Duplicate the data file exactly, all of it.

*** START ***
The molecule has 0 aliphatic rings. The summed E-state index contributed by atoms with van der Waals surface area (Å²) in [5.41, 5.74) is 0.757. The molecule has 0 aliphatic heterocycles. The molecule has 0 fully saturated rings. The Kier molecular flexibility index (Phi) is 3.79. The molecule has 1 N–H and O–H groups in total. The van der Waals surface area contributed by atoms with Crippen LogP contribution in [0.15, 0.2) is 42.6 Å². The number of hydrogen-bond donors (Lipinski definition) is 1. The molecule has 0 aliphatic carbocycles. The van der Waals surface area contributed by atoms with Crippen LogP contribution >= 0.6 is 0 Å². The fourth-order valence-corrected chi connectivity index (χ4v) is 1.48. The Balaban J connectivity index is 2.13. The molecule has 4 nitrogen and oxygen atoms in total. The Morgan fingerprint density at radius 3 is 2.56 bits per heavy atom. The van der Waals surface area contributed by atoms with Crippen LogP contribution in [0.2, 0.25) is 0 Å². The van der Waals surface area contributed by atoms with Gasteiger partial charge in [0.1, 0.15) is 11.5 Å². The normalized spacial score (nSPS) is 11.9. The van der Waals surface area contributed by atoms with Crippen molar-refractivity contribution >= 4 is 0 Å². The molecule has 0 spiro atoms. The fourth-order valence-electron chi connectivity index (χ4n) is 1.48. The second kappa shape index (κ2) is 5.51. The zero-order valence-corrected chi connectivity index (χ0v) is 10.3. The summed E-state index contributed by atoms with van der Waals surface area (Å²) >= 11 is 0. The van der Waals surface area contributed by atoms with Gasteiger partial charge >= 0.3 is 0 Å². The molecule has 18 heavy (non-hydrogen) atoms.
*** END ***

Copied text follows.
The molecule has 0 aliphatic rings. The summed E-state index contributed by atoms with van der Waals surface area (Å²) in [5.41, 5.74) is 0.757. The molecule has 0 aliphatic heterocycles. The molecule has 0 fully saturated rings. The Kier molecular flexibility index (Phi) is 3.79. The molecule has 1 N–H and O–H groups in total. The van der Waals surface area contributed by atoms with Crippen LogP contribution in [0.15, 0.2) is 42.6 Å². The number of hydrogen-bond donors (Lipinski definition) is 1. The molecule has 0 aliphatic carbocycles. The van der Waals surface area contributed by atoms with Crippen LogP contribution >= 0.6 is 0 Å². The fourth-order valence-corrected chi connectivity index (χ4v) is 1.48. The Balaban J connectivity index is 2.13. The molecule has 4 nitrogen and oxygen atoms in total. The Morgan fingerprint density at radius 3 is 2.56 bits per heavy atom. The van der Waals surface area contributed by atoms with Crippen LogP contribution in [0.2, 0.25) is 0 Å². The van der Waals surface area contributed by atoms with Gasteiger partial charge in [0.1, 0.15) is 11.5 Å². The normalized spacial score (nSPS) is 11.9. The van der Waals surface area contributed by atoms with Crippen molar-refractivity contribution >= 4 is 0 Å². The molecule has 0 spiro atoms. The fourth-order valence-electron chi connectivity index (χ4n) is 1.48. The second kappa shape index (κ2) is 5.51. The zero-order valence-corrected chi connectivity index (χ0v) is 10.3. The summed E-state index contributed by atoms with van der Waals surface area (Å²) >= 11 is 0. The van der Waals surface area contributed by atoms with Gasteiger partial charge >= 0.3 is 0 Å². The molecule has 18 heavy (non-hydrogen) atoms.